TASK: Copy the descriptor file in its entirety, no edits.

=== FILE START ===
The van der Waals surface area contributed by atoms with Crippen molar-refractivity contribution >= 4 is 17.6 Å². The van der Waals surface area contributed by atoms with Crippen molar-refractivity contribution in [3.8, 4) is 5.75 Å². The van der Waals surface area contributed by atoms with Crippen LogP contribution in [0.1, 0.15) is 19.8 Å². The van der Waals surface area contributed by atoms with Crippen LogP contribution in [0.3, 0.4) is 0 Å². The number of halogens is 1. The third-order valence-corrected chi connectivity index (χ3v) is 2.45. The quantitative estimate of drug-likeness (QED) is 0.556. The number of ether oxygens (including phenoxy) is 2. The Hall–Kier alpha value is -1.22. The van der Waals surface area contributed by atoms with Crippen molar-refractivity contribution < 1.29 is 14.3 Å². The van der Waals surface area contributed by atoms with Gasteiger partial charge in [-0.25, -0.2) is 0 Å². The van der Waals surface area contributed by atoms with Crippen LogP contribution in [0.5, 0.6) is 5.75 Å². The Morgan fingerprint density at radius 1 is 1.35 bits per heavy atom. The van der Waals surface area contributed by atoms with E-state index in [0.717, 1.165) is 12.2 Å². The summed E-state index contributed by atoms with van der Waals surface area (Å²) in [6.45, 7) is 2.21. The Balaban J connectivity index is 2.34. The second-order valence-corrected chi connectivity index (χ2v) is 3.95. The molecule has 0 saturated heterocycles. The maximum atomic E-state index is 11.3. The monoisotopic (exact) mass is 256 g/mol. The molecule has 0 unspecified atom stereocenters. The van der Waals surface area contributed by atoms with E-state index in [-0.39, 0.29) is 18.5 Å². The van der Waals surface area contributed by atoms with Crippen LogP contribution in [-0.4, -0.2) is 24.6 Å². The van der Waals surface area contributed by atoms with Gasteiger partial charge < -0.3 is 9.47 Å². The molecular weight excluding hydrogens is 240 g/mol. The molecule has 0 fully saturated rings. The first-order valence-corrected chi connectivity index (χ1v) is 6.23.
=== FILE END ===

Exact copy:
The van der Waals surface area contributed by atoms with Crippen molar-refractivity contribution >= 4 is 17.6 Å². The van der Waals surface area contributed by atoms with Crippen molar-refractivity contribution in [3.8, 4) is 5.75 Å². The van der Waals surface area contributed by atoms with Crippen LogP contribution in [0.1, 0.15) is 19.8 Å². The van der Waals surface area contributed by atoms with Crippen LogP contribution in [0.3, 0.4) is 0 Å². The number of halogens is 1. The third-order valence-corrected chi connectivity index (χ3v) is 2.45. The quantitative estimate of drug-likeness (QED) is 0.556. The number of ether oxygens (including phenoxy) is 2. The Hall–Kier alpha value is -1.22. The van der Waals surface area contributed by atoms with Crippen molar-refractivity contribution < 1.29 is 14.3 Å². The van der Waals surface area contributed by atoms with Gasteiger partial charge in [-0.25, -0.2) is 0 Å². The van der Waals surface area contributed by atoms with Crippen LogP contribution in [0.5, 0.6) is 5.75 Å². The Morgan fingerprint density at radius 1 is 1.35 bits per heavy atom. The van der Waals surface area contributed by atoms with E-state index in [0.717, 1.165) is 12.2 Å². The summed E-state index contributed by atoms with van der Waals surface area (Å²) in [6.45, 7) is 2.21. The Balaban J connectivity index is 2.34. The second-order valence-corrected chi connectivity index (χ2v) is 3.95. The molecule has 0 saturated heterocycles. The maximum atomic E-state index is 11.3. The monoisotopic (exact) mass is 256 g/mol. The molecule has 0 unspecified atom stereocenters. The van der Waals surface area contributed by atoms with E-state index in [-0.39, 0.29) is 18.5 Å². The van der Waals surface area contributed by atoms with Crippen LogP contribution in [-0.4, -0.2) is 24.6 Å². The van der Waals surface area contributed by atoms with Gasteiger partial charge < -0.3 is 9.47 Å². The molecular weight excluding hydrogens is 240 g/mol. The molecule has 0 fully saturated rings. The first-order valence-corrected chi connectivity index (χ1v) is 6.23.